Solder the wires onto the jack, ensuring the red wire is on the positive lead and black is on the negative lead
Step 8: Electronics Box: Step 4
Get 3D printed box and drill out all the holes for the screws
Step 9: Electronics Box: Step 5
Place leads of the DC power jack into the motor shield, and secure them with the screws
Step 10: Electronics Box: Step 6
Get the DC motor with encoder
Step 11: Electronics Box: Step 7
Stick lead wires into motor plug, ensuring to match the colors
Step 12: Electronics Box: Step 8
Stick motor leads into motor shield and secure with screws
Step 13: Electronics Box: Step 9
Get keypad and connector pins
Step 14: Electronics Box: Step 10
Solder the connector pins to the keypad
Step 15: Electronics Box: Step 11
Get 8 pin ribbon wires
Step 16: Electronics Box: Step 12
Connect the wires to the keypad
Step 17: Electronics Box: Step 13
Upload code to Arduino microcontroller from this Github link: https://github.com/rossHarrisonLevine/lum
Step 18: Electronics Box: Step 14
Install Arduino into electronics box
Step 19: Electronics Box: Step 15
Install keypad into electronics box
Step 20: Electronics Box: Step 16
Plug in leads to Arduino pins 39, 41, 43, 45, 47, 49, 51 and 53, making sure to plug the right pins from the keypad into the Arduino pins. Reference Step 12 to help you with this.
Step 21: Electronics Box: Step 17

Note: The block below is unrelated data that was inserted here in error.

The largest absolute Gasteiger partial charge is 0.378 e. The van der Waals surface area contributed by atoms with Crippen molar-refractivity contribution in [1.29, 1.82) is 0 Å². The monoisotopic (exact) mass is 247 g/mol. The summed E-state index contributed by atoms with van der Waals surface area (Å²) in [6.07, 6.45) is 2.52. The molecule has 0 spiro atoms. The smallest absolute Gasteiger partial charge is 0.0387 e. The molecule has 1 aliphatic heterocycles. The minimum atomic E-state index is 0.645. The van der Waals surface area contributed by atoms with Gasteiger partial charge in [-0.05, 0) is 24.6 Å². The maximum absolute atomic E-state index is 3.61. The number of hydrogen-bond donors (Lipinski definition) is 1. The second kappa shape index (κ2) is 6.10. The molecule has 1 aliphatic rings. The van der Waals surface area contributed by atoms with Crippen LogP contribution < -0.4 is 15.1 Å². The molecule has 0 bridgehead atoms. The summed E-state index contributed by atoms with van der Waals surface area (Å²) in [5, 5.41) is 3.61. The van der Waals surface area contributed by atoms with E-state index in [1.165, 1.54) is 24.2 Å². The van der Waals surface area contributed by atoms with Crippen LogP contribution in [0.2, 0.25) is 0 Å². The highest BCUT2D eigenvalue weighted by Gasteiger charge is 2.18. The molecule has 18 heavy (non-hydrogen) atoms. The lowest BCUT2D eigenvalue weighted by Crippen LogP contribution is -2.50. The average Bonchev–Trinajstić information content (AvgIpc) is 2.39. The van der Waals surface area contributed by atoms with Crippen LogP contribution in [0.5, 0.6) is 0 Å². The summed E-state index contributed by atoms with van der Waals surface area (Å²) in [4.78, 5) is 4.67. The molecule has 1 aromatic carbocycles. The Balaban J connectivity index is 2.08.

Get the LCD screen and a 4 pin ribbon wire
Step 22: Electronics Box: Step 18
Connect the wires to the LCD screen pins
Step 23: Electronics Box: Step 19
Install the LCD screen into the electronics box
Step 24: Electronics Box: Step 20
Get the DC motor shield previously created
Step 25: Electronics Box: Step 21
Install the DC motor to the electronics box
Step 26: Electronics Box: Step 22
Install the DC motor shield, make sure you match the pins exactly with the Arduino
Step 27: Electronics Box: Step 23
Install the power jack into the designated hole in the electronics box
Step 28: Electronics Box: Step 24
Place the pins for the encoder and DC motor controls into the designated pins on the motor shield.
Yellow: Pin 4
White: Pin 5
Step 29: Electronics Box: Step 25
Step 30: Electronics Box: Step 26
Plug the screen into the Arduino, ensuring the correct wires are placed into the right pins. Reference Step 18 to help with this
Vcc: +5V (another plug found in the left side pins
SDA: SDA 20
SCL: SCL 21
Step 31: Electronics Box: Step 27
Plug the electronics box in with the 12V Power supply, make sure the 12V power supply has a max current supply of 2a. If all is installed correctly the Arduino should turn on and display this screen.
Step 32: Electronics Box: Step 28
Pressing A will turn the motor on and the screen will display the TPI you've chosen. The motor will automatically stop at the designated TPI.
Step 33: Electronics Box: Step 29
Install the hook in whatever fashion you can. We used a brass connector and glued the hook in place, but you can use anything to get the hook to stay in place.
Step 34: Electronics Box: Step 30
Your electronics box is complete and ready to install on the machine!
Step 35: Bring It Alllll Together
Based on the assembly drawings, start to attatch all the subassemblies together. If you've already got the holes in place then it should be as simple as lining part up and screwing then into place.